I am taking a week off to recharge my batteries. Enjoy some updated posts from the archives!
Wednesdays are simplicity days at SimpleProductivity blog.
We all know that there are times when we have to restart our computers. We may add or remove software. Or we may reboot because performance has degraded due to memory fragmentation or overload.
This can also apply in life. Adding or changing software that requires a reboot is analogous to adding a project to my projects list. I have to sit down, rearrange the rest of my life, see if there is anything that can be dropped as a result of this project.
Sometimes my new projects are expansions on old ones, or follow from an “investigative” type of project. For example, I had a project where I was going paint my office. This completed, I realized I needed to do more work in there, namely getting something on the windows. So the new project became “Make window treatment for office.”
Another example is the project of deciding what to do about a broken piece of household equipment. The possible results: repair, replace, or do without. Both of the first two options will require a new project. In order to “reboot” this, I close out the old project, and add a new one.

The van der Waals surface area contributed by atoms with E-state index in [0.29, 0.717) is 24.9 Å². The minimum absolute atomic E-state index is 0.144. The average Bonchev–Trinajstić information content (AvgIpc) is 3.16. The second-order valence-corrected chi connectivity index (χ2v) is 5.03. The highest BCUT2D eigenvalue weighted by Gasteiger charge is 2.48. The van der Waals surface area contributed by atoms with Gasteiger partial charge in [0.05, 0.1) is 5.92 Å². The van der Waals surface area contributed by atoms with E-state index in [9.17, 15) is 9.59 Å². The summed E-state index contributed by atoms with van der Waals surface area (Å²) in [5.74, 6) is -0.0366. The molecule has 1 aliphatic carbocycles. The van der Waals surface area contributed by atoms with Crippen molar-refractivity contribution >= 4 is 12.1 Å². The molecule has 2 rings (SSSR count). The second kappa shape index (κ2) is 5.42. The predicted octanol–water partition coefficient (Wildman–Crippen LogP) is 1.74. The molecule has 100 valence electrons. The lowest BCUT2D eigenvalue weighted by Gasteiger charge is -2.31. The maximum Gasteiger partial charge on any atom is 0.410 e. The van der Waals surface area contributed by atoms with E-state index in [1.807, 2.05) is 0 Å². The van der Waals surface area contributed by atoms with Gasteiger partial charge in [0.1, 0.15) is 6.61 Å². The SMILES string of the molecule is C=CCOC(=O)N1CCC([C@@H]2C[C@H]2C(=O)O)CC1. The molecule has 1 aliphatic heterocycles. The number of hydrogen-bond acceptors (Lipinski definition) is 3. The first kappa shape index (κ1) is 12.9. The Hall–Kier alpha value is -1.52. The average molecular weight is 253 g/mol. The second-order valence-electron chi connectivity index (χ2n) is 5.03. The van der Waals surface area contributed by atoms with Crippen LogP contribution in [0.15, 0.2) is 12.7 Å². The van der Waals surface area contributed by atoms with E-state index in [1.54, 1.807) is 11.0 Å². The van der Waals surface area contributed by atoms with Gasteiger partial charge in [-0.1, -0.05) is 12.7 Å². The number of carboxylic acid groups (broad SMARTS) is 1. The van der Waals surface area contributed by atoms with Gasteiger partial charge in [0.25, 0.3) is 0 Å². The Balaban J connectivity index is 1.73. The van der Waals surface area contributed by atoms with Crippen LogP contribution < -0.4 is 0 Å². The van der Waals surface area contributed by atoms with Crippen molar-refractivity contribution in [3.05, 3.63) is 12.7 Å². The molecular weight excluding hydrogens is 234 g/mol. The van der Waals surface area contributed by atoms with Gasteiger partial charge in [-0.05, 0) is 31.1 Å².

In the case where things are not performing as well as they could be: bad performance on my part is usually caused by either becoming fixated on one projected (software hanging) or too much going on at once (memory overload/fragmentation). A reboot is analogous to sitting down and getting my tracking system back in order.
Fragmentation is usually caused by me putting the things I think I should be able to accomplish at the moment on the list; experience proves that I am not a good judge of how much I can actually accomplish, and I also get paralyzed if I don’t think I’m accomplishing enough.
When I do have to reboot my projects, these are the things that I do to make it go quicker:
- I make sure I am doing as few things as I can at once. Like a computer, the less my brain has to shut down in memory, the faster this is going to go.
- I have a complete list of the “threads” in my memory. I make sure I capture everything and get it into my system. This saves me the time of having to do an emergency mind sweep. I still do a mind sweep once or twice a week, but I find I am less likely to forget things if I’m not under pressure to get it down and get moving on my projects again.
- I try to make sure my life is defragmented as possible. This means stuff is where I can find it; my desk is orderly and neat; I know where my project list and next actions are.
I have found that if I do the things above in both my computer and my life, I have much better performance.
Photo by wwarby